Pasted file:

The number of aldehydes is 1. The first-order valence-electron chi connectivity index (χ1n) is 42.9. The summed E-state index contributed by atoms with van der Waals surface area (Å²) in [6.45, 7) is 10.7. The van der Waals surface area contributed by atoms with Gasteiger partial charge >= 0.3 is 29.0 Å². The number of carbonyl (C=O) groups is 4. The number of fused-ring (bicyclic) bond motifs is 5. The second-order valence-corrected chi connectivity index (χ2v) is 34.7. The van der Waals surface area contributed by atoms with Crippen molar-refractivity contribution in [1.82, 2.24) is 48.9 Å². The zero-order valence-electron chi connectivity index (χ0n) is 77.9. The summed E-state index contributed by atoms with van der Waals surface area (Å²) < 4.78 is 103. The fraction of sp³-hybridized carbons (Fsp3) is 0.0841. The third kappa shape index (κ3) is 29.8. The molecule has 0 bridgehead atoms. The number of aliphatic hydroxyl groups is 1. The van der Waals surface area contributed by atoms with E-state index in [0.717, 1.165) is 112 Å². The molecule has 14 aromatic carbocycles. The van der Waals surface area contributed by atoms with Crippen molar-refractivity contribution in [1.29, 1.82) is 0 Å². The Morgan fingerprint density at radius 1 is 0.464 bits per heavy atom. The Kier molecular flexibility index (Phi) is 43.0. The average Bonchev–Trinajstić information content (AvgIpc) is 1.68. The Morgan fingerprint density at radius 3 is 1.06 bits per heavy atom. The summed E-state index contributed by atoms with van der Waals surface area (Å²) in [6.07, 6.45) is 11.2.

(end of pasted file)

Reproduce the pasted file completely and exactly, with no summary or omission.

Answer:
The number of aldehydes is 1. The first-order valence-electron chi connectivity index (χ1n) is 42.9. The summed E-state index contributed by atoms with van der Waals surface area (Å²) in [6.45, 7) is 10.7. The van der Waals surface area contributed by atoms with Gasteiger partial charge >= 0.3 is 29.0 Å². The number of carbonyl (C=O) groups is 4. The number of fused-ring (bicyclic) bond motifs is 5. The second-order valence-corrected chi connectivity index (χ2v) is 34.7. The van der Waals surface area contributed by atoms with Crippen molar-refractivity contribution in [1.82, 2.24) is 48.9 Å². The zero-order valence-electron chi connectivity index (χ0n) is 77.9. The summed E-state index contributed by atoms with van der Waals surface area (Å²) < 4.78 is 103. The fraction of sp³-hybridized carbons (Fsp3) is 0.0841. The third kappa shape index (κ3) is 29.8. The molecule has 0 bridgehead atoms. The number of aliphatic hydroxyl groups is 1. The van der Waals surface area contributed by atoms with E-state index in [0.717, 1.165) is 112 Å². The molecule has 14 aromatic carbocycles. The van der Waals surface area contributed by atoms with Crippen molar-refractivity contribution in [1.29, 1.82) is 0 Å². The Morgan fingerprint density at radius 1 is 0.464 bits per heavy atom. The Kier molecular flexibility index (Phi) is 43.0. The average Bonchev–Trinajstić information content (AvgIpc) is 1.68. The Morgan fingerprint density at radius 3 is 1.06 bits per heavy atom. The summed E-state index contributed by atoms with van der Waals surface area (Å²) in [6.07, 6.45) is 11.2.